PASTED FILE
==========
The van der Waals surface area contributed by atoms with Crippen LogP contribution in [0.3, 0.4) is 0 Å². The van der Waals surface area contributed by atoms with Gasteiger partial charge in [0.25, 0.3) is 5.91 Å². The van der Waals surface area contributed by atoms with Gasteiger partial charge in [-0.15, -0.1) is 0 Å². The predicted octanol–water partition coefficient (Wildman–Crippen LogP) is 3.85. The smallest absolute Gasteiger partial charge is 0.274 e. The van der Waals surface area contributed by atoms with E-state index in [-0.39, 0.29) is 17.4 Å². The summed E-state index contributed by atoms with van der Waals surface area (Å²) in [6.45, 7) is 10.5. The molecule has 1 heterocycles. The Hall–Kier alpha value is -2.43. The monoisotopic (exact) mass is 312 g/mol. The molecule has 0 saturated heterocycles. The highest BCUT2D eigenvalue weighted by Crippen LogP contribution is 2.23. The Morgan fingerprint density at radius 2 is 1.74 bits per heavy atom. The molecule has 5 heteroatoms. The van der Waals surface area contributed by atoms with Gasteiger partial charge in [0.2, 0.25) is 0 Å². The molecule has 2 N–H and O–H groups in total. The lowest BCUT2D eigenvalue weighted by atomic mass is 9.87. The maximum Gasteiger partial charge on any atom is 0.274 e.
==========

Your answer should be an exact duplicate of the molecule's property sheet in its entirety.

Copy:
The van der Waals surface area contributed by atoms with Crippen LogP contribution in [0.3, 0.4) is 0 Å². The van der Waals surface area contributed by atoms with Gasteiger partial charge in [0.25, 0.3) is 5.91 Å². The van der Waals surface area contributed by atoms with Gasteiger partial charge in [-0.15, -0.1) is 0 Å². The predicted octanol–water partition coefficient (Wildman–Crippen LogP) is 3.85. The smallest absolute Gasteiger partial charge is 0.274 e. The van der Waals surface area contributed by atoms with E-state index in [-0.39, 0.29) is 17.4 Å². The summed E-state index contributed by atoms with van der Waals surface area (Å²) in [6.45, 7) is 10.5. The molecule has 1 heterocycles. The Hall–Kier alpha value is -2.43. The monoisotopic (exact) mass is 312 g/mol. The molecule has 0 saturated heterocycles. The highest BCUT2D eigenvalue weighted by Crippen LogP contribution is 2.23. The Morgan fingerprint density at radius 2 is 1.74 bits per heavy atom. The molecule has 5 heteroatoms. The van der Waals surface area contributed by atoms with Gasteiger partial charge in [0.2, 0.25) is 0 Å². The molecule has 2 N–H and O–H groups in total. The lowest BCUT2D eigenvalue weighted by atomic mass is 9.87. The maximum Gasteiger partial charge on any atom is 0.274 e.